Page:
The Spirit helps us in our weakness

In his weekly audience last week, Pope Benedict spoke some very encouraging words to those of us who struggle in prayer:

In the Letter to the Romans [Paul] writes: “Likewise the Spirit helps us in our weakness; for we do not know how to pray as we ought, but the Spirit himself intercedes for us with sighs too deep for words” (8:26). And we know how true the Apostle’s saying is: “We do not know how to pray as we ought”. We want to pray, but God is far off, we do not have the words, the language, to speak with God, nor even the thought to do so. We can only open ourselves, place our time at God’s disposition, wait for Him to help us to enter into true dialogue. The Apostle says: this very lack of words, this absence of words, yet this desire to enter into contact with God, is prayer that the Holy Spirit not only understands, but brings and interprets before God. This very weakness of ours becomes — through the Holy Spirit — true prayer, true contact with God. The Holy Spirit is, as it were, the interpreter who makes us, and God, understand what it is we wish to say.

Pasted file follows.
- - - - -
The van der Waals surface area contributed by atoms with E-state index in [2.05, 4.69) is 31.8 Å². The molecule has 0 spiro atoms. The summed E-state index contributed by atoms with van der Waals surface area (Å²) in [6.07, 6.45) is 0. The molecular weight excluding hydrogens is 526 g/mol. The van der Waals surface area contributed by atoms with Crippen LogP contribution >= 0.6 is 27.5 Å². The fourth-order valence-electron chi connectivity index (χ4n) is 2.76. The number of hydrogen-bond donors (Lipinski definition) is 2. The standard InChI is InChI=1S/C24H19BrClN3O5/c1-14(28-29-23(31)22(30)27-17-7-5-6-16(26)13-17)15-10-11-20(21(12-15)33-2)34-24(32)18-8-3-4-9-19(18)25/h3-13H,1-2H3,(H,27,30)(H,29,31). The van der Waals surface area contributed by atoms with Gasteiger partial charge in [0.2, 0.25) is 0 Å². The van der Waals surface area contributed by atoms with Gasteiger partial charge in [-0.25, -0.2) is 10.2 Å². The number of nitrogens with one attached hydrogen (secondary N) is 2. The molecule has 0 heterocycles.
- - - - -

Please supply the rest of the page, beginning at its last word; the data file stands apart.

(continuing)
In prayer we experience — more than in other aspects of life — our weakness, our poverty, our being creatures, for we are placed before the omnipotence and transcendence of God. And the more we advance in listening and in dialogue with God, so that prayer becomes the daily breath of our souls, the more we also perceive the measure of our limitations, not only in the face of the concrete situations of everyday life, but also in our relationship with the Lord. The need to trust, to rely increasingly upon Him then grows in us; we come to understand that “we do not know … how to pray as we ought” (Romans 8:26).

And it is the Holy Spirit who helps our inability, who enlightens our minds and warms our hearts, guiding us as we turn to God. For St. Paul, prayer is above all the work of the Holy Spirit in our humanity, to take our weakness and to transform us from men bound to material realities into spiritual men. In the First Letter to the Corinthians he says: “Now we have received not the spirit of the world, but the Spirit which is from God, that we might understand the gifts bestowed on us by God. And we impart this in words not taught by human wisdom but taught by the Spirit, interpreting spiritual truths in spiritual terms” (2:12-13). By means of His abiding in our fragile humanity, the Holy Spirit changes us; He intercedes for us; He leads us toward the heights of God (cf. Romans 8:26).

You can read his whole address here.

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